Peterloo: All talk and visual detail in the build-up to Mike Leigh's take on a notorious workers massacre

By Thom Ernst

Rating: B-minus

Mike Leigh's epic historical drama, Peterloo, is a purposely drawn-out string of debates leading up to the tragic 1819 Peterloo Massacre in Manchester, England that left 18 people dead, including four women and one infant.

There are enough speeches in the movie to make the film seem more curated than directed. But hang in until the third act, and you are likely to find that the lecture has a significant payoff. 

The workers are restless, and it’s all talk in Peterloo, until the target practice begins.

The workers are restless, and it’s all talk in Peterloo, until the target practice begins.

There is no Peterloo; instead, there is a Peter Field where thousands of disenfranchised workers staged a peaceful demonstration against a privileged ruling class. 

The event, as depicted, turns violent when fearful landowners press Parliament to send in armed forces to disperse the defenseless crowd. "A Waterloo on Peter's Field," notes one character observing the carnage in the aftermath.

Much of Peterloo's two-and-a-half-hour run us spent with orators raging on the parliamentary stage and in the courtrooms, town halls and kitchens of the British lower class. "Less talk more action," laments Maxine Peake, playing a matriarch and wife of a protestor. And no doubt there will be those watching the film arguing for the same. It can be laborious keeping up with the multitude of characters and their agendas, from the recently-reformed Joshua (Pearce Quigley) to Mary (Rachel Finnegan) whose own movement rallies women to the cause.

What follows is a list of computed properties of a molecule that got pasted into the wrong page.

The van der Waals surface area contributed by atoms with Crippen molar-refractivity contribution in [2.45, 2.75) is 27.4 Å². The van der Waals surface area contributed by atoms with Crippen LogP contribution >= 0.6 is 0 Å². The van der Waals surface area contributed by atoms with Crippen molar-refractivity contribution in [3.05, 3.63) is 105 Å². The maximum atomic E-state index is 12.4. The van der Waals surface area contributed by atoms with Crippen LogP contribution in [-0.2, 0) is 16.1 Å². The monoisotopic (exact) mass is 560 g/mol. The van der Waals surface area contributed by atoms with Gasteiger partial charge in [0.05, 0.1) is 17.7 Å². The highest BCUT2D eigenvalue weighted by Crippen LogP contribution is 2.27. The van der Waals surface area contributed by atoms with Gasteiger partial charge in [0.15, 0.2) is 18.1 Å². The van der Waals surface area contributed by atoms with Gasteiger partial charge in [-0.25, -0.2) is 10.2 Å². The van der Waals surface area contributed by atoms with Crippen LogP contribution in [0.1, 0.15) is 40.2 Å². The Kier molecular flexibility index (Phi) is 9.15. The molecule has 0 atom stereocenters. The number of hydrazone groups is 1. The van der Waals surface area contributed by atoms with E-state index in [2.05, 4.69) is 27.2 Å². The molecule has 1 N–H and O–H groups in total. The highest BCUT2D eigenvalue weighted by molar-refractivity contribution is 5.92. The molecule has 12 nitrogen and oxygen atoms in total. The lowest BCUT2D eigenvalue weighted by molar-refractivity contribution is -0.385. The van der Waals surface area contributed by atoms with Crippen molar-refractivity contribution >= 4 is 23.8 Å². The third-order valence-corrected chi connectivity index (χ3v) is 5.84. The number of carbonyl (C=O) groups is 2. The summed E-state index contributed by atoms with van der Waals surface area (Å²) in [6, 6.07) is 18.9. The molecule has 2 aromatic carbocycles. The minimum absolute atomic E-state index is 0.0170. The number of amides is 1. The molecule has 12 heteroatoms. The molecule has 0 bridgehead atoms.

In time, Leigh elevates the leading players to the forefront, bringing everyone together for a final confrontation. 

Perhaps Leigh's point here, even if it is fastidiously played out in scene after scene, is that talk can inspire and give direction but the affect is not fully understood until the words are put into action.

 Peterloo is Leigh's third historical period piece, a string which began with the release in 1999 of the Gilbert and Sullivan biopic, Topsy Turvy, followed by Mr. Turner, his film about British painter, J.M.W. Turner, released in 2014. 

Each of these films clocks in at the 150-minute mark and show little interest in barreling through the narrative. Peterloo is less biographical then those mentioned above, although there is in here the aristocratic rabble-rouser, Henry Hunt, played with pompous conceit by Rory Kinnear. Hunt voices the rage of the people, but his arrogance remains steadfastly aloof; it is a dichotomy that curiously and sometimes comically links the two opposing factions.  

Most enjoyable is that Leigh's precise eye for the era is meticulously observed in all aspects of turn-of-century life. The details that show up in the costume and set design breathe interest in what is otherwise a sober and steady pace.  

If Leigh's big gripe here - aside from the senseless attack against unarmed civilians and the social injustice of taxation without representation - is the overall lack of familiarity with the Peterloo Massacre, then Peterloo more than sufficiently addresses that concern. You will not leave Peterloo ignorant of the facts nor numb to the atrocities.  

Peterloo. Written and directed by Mike Leigh. Starring Pearce Quigley, Rachel Finnegan and Rory Kinnear. Opens Friday, May 17 at the TIFF Bell Lightbox.